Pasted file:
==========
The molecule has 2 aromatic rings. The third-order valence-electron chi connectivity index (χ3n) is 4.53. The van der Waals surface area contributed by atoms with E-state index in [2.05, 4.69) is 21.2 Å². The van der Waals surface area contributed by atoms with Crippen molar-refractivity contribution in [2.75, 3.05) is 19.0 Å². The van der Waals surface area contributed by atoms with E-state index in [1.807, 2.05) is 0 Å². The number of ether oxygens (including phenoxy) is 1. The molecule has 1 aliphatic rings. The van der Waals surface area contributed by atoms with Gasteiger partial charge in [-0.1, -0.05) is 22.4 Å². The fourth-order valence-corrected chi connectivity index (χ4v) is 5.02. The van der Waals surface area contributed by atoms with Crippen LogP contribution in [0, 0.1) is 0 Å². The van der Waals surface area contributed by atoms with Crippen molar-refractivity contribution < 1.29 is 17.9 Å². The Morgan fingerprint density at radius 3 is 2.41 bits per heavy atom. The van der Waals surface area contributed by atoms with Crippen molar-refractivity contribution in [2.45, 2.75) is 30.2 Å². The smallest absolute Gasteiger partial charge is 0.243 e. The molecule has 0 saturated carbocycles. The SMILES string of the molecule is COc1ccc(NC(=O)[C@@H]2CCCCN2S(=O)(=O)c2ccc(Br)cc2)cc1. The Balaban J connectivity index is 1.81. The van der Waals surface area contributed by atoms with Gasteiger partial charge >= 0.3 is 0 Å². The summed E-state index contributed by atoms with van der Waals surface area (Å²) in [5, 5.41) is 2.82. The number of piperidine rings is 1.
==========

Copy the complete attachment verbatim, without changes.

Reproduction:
The molecule has 2 aromatic rings. The third-order valence-electron chi connectivity index (χ3n) is 4.53. The van der Waals surface area contributed by atoms with E-state index in [2.05, 4.69) is 21.2 Å². The van der Waals surface area contributed by atoms with Crippen molar-refractivity contribution in [2.75, 3.05) is 19.0 Å². The van der Waals surface area contributed by atoms with E-state index in [1.807, 2.05) is 0 Å². The number of ether oxygens (including phenoxy) is 1. The molecule has 1 aliphatic rings. The van der Waals surface area contributed by atoms with Gasteiger partial charge in [-0.1, -0.05) is 22.4 Å². The fourth-order valence-corrected chi connectivity index (χ4v) is 5.02. The van der Waals surface area contributed by atoms with Crippen LogP contribution in [0, 0.1) is 0 Å². The van der Waals surface area contributed by atoms with Crippen molar-refractivity contribution < 1.29 is 17.9 Å². The Morgan fingerprint density at radius 3 is 2.41 bits per heavy atom. The van der Waals surface area contributed by atoms with Crippen molar-refractivity contribution in [2.45, 2.75) is 30.2 Å². The smallest absolute Gasteiger partial charge is 0.243 e. The molecule has 0 saturated carbocycles. The SMILES string of the molecule is COc1ccc(NC(=O)[C@@H]2CCCCN2S(=O)(=O)c2ccc(Br)cc2)cc1. The Balaban J connectivity index is 1.81. The van der Waals surface area contributed by atoms with Gasteiger partial charge >= 0.3 is 0 Å². The summed E-state index contributed by atoms with van der Waals surface area (Å²) in [5, 5.41) is 2.82. The number of piperidine rings is 1.